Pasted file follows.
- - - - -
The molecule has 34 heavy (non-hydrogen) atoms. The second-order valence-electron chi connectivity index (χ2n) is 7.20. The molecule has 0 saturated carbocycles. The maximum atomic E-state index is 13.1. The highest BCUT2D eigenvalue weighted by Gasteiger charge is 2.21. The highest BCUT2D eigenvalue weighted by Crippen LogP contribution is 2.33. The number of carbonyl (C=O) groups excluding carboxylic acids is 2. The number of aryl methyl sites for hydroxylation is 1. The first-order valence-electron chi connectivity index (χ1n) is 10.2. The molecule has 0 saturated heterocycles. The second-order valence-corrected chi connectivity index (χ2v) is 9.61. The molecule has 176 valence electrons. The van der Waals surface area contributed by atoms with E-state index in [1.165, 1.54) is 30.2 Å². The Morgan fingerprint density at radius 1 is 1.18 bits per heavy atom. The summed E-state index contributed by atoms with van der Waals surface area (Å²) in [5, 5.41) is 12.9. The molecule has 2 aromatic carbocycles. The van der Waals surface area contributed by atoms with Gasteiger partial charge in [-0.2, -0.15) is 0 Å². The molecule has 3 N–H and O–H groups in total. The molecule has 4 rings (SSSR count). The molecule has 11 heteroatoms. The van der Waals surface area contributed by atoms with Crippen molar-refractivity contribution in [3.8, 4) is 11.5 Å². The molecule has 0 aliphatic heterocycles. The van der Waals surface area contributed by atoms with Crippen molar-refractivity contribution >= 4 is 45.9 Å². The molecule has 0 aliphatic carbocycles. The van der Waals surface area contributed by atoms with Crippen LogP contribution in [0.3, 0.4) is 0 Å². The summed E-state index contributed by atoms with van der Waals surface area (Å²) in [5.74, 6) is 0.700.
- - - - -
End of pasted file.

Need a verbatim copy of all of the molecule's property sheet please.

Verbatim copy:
The molecule has 34 heavy (non-hydrogen) atoms. The second-order valence-electron chi connectivity index (χ2n) is 7.20. The molecule has 0 saturated carbocycles. The maximum atomic E-state index is 13.1. The highest BCUT2D eigenvalue weighted by Gasteiger charge is 2.21. The highest BCUT2D eigenvalue weighted by Crippen LogP contribution is 2.33. The number of carbonyl (C=O) groups excluding carboxylic acids is 2. The number of aryl methyl sites for hydroxylation is 1. The first-order valence-electron chi connectivity index (χ1n) is 10.2. The molecule has 0 saturated heterocycles. The second-order valence-corrected chi connectivity index (χ2v) is 9.61. The molecule has 176 valence electrons. The van der Waals surface area contributed by atoms with E-state index in [1.165, 1.54) is 30.2 Å². The Morgan fingerprint density at radius 1 is 1.18 bits per heavy atom. The summed E-state index contributed by atoms with van der Waals surface area (Å²) in [5, 5.41) is 12.9. The molecule has 2 aromatic carbocycles. The van der Waals surface area contributed by atoms with Gasteiger partial charge in [-0.2, -0.15) is 0 Å². The molecule has 3 N–H and O–H groups in total. The molecule has 4 rings (SSSR count). The molecule has 11 heteroatoms. The van der Waals surface area contributed by atoms with Crippen molar-refractivity contribution in [3.8, 4) is 11.5 Å². The molecule has 0 aliphatic heterocycles. The van der Waals surface area contributed by atoms with Crippen molar-refractivity contribution >= 4 is 45.9 Å². The molecule has 0 aliphatic carbocycles. The van der Waals surface area contributed by atoms with Crippen LogP contribution in [0.3, 0.4) is 0 Å². The summed E-state index contributed by atoms with van der Waals surface area (Å²) in [5.74, 6) is 0.700.